People often produce PDF files by initially generating a document in some proprietary format (such as Microsoft Word for text) and then "printing" to a PDF file. In the same way, if they start with fully scalable graphics generated in a proprietary program such as Adobe Illustrator, and then convert to PDF, they will indeed get a PDF with fully scalable graphics. But even in this case, if a measurer sends such a PDF to a Certifier, I suspect that many of our Certifiers will have a difficult time adding the necessary annotations (Remember that the Certifier needs to write in the assigned course number and dates of certification validity) and then preserving it as a fully scalable PDF.

Another issue involving PDF files is that our maps are posted on the USATF site where they must be easily available for both screen display and printing. If we post PDF files, screen display can be problematic. Web browsers cannot display PDF files directly, but require a plug-in (usually Adobe's PDF plug-in) to display them in a browser window. Displaying a PDF file this way (using PDF plug-in) tends to be slower than direct display of a PNG graphic by the web browser. More seriously, the required plug-in isn't even available for all web browsers on all platforms. For example, on the Macintosh platform, people running the popular Firefox browser cannot view PDFs in a browser window (mainly because Adobe hasn't seen fit to provide its PDF plug-in for any Mac browser except Safari); thus, Mac users running Firefox would be forced to download the PDF file for every map they wish to view.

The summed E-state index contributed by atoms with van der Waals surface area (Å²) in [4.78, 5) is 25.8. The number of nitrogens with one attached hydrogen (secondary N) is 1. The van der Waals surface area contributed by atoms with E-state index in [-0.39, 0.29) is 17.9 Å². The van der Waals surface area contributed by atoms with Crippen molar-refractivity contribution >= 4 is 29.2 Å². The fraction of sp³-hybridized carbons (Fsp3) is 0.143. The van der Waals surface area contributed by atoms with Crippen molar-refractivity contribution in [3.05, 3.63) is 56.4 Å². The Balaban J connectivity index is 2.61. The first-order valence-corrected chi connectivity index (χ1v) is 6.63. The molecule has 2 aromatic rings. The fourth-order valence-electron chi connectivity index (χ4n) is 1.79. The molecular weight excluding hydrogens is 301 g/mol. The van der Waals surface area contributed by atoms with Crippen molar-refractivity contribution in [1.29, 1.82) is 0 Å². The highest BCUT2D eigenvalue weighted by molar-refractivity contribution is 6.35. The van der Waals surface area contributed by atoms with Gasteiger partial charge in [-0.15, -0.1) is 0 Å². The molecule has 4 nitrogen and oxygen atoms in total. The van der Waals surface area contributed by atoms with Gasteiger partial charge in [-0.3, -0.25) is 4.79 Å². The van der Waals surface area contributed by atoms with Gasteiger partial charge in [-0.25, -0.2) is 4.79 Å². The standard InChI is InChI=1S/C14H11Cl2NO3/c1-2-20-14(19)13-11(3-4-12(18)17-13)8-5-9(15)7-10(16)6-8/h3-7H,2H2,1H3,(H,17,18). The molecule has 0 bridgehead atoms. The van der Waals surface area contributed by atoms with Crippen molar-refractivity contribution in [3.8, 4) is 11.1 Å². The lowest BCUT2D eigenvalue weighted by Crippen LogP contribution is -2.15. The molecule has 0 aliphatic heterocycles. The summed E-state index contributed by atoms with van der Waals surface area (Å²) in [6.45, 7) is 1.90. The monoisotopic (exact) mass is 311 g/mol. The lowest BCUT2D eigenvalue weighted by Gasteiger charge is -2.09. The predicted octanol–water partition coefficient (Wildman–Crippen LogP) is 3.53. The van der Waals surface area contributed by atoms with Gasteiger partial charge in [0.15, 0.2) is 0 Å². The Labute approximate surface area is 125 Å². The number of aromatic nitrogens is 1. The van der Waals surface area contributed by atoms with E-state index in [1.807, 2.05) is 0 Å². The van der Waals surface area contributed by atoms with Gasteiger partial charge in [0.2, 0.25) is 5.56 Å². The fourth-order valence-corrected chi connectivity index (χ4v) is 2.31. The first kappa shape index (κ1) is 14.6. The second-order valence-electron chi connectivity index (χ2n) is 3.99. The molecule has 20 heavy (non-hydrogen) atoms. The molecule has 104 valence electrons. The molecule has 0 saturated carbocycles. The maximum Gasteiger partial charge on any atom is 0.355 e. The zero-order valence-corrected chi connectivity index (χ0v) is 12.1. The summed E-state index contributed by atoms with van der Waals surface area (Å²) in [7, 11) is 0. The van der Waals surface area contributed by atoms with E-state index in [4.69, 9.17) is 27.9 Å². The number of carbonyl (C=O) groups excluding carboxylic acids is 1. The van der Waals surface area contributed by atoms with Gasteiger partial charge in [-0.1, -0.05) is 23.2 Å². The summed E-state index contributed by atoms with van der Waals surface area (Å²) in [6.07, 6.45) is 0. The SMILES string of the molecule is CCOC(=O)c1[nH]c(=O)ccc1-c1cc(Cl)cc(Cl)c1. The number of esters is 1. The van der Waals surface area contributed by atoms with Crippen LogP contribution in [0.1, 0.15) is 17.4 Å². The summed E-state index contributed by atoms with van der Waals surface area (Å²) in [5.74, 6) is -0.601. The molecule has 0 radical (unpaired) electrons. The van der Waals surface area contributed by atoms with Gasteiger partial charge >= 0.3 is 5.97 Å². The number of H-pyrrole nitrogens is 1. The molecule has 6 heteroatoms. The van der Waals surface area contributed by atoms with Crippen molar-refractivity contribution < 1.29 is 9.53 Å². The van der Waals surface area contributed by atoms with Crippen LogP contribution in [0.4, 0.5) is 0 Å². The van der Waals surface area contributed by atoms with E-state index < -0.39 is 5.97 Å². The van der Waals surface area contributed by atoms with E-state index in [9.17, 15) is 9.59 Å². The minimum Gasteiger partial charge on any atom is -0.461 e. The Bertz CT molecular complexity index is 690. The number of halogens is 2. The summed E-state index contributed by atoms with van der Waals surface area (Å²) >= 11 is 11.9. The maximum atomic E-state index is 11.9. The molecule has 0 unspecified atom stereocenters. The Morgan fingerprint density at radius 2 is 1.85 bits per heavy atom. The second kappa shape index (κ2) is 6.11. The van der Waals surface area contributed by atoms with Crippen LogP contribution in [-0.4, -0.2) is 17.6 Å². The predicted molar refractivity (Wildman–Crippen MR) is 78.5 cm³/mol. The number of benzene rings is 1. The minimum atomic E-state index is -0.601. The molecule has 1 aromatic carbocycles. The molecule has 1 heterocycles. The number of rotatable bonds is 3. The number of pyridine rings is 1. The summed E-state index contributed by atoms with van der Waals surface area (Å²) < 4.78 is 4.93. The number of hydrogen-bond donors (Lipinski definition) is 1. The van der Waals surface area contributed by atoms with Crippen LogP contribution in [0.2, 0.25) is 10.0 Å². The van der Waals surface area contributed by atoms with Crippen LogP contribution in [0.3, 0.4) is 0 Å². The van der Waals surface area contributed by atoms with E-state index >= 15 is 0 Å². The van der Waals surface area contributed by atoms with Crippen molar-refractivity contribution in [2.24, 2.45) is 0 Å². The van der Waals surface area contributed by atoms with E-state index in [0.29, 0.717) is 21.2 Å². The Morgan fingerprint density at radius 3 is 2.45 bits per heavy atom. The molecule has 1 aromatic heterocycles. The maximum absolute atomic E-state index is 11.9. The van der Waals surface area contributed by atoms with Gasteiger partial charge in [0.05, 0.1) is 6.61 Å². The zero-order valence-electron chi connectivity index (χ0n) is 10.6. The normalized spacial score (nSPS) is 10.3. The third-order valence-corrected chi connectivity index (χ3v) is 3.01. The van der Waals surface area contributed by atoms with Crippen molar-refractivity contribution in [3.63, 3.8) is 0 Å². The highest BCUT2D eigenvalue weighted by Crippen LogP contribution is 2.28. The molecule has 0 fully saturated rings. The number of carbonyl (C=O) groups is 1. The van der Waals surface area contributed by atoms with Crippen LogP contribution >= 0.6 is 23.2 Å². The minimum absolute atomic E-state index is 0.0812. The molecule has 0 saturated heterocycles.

PNG files are handled directly by all modern browsers and work well for both screen display and printing. Along these lines, it's interesting to recall some history. Pete referred below to discussions between Stu Riegel, Keith Lively, myself (and Pete), in which we chose the current PNG format. Those discussions took place in early 2006. However, as Mike indicated, I had extensive correspondence with Keith several years earlier regarding the methodology for posting and displaying maps on the USATF site. Interestingly, even at that early date, we decided to post only PNG files on the website (which might have been considered somewhat "bleeding edge" at the time, since some of the browsers still in use didn't support PNG very well). The techniques adopted then weren't as efficient as possible: Keith posted two PNG files for each map -- a low-resolution version for screen display and somewhat higher resolution version for printing. Also, RRTC wasn't sending the data to Keith in PNG format. As Mike described, he scanned maps into very high resolution TIFF files, which (I believe) weren't compressed at all, so were huge files. Mike sent those big TIFF files to Keith, who ran a script to convert them into the two PNG files that Keith posted on the website.